Parque de la Florida (Florida Park)
Originally created in 1820 as a botanical garden, this nicely manicured park is located in the very center of the city and is a popular meeting place for the Vitorianos. Inspired by the French gardens from the beginning of the 19th century, this park, with its winding paths, definitely has a romantic aura to it.
The Florida Park is not only full of beautiful hidden corners but is also home of over 90 species of trees and 70 species of plants. The 40 most important species have nameplates.
During spring and summer, live music is offered at the bandstand, which is very popular among older local couples.
Within the park there are also two cafes/bars. Both of which have outdoor terraces.
Ajuria Enea Palace
Since 1980, the Ajuria Enea Palace has been the residence of the President (“Lehendakari” in Basque) of the Basque Country. It has become the Basque equivalent of the “White House.”
The palace was constructed in 1920 by the Swiss architect Alfred Baeschlin as a private residence for the local businessman Serafín Ajuria Urigoitia. From the name of the businessman comes the name of the palace, Ajuriaenea which means “from Ajuria” in Basque.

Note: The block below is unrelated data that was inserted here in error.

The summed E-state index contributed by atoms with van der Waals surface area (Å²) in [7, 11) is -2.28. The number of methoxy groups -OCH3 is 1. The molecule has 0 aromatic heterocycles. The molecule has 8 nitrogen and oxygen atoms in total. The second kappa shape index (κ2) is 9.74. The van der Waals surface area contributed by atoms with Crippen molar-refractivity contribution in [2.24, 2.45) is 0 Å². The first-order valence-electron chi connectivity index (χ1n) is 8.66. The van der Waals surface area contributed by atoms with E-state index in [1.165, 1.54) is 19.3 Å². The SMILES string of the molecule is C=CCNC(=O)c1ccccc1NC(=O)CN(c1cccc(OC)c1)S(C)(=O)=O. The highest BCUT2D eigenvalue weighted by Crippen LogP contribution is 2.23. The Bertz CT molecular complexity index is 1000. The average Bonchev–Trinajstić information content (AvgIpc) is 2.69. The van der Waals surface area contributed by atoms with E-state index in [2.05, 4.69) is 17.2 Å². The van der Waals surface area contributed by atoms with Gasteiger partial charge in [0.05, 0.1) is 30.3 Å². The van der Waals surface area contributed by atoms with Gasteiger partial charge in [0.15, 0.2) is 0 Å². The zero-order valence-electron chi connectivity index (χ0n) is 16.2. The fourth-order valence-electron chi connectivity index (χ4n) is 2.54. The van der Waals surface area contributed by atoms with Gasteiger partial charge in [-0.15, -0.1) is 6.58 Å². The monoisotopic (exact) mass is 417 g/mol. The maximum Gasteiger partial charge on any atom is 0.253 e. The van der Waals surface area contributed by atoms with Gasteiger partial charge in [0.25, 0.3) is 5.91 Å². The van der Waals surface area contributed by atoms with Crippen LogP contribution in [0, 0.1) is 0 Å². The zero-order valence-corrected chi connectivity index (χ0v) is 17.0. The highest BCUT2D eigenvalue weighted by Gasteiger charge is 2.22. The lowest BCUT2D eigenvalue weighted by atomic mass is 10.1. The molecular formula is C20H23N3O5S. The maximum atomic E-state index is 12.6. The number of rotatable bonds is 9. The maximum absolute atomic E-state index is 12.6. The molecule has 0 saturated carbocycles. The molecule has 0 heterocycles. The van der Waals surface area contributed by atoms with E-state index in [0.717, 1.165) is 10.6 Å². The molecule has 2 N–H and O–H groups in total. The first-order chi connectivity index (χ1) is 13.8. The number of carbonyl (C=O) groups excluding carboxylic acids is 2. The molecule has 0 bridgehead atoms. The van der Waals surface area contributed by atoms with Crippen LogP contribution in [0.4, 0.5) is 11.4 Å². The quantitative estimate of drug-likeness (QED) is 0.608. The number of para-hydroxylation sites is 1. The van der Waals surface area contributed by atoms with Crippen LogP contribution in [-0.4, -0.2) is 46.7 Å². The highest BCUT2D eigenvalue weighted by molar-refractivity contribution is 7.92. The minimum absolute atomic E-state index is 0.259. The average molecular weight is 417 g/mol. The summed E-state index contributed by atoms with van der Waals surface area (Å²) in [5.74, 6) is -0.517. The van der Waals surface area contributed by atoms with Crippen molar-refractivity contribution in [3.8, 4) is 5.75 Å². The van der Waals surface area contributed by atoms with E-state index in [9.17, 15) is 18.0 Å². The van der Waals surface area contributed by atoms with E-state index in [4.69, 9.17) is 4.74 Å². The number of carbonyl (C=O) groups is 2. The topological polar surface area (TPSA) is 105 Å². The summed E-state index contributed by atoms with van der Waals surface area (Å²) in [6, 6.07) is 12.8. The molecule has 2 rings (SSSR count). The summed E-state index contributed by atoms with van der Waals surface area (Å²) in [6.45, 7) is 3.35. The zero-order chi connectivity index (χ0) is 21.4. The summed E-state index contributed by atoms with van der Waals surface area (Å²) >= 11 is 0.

The building has been described as the perfect example of neo-basque architecture. This is exemplified on the facade which features double archways on the floor level, balconies and heraldic elements on the first floor, and lastly arched windows on the top level. The interior contains other elements of important historic and artistic value.
Virgen Blanca Festival
The Virgin Blanca Festival takes place in Vitoria from the 4th to the 9th of August. Celedón is the festival’s protagonist and every year he descends from the San Miguel Church over a packed crowd standing in the Virgin Blanca Square.
With his speech and the txupinazo, the festival starts. The next 5 days are full of activities and events for children and adults and of course, lots of partying.
Other Places of Interest in Vitoria
Palacio de la Diputación(Provincial Council Palace)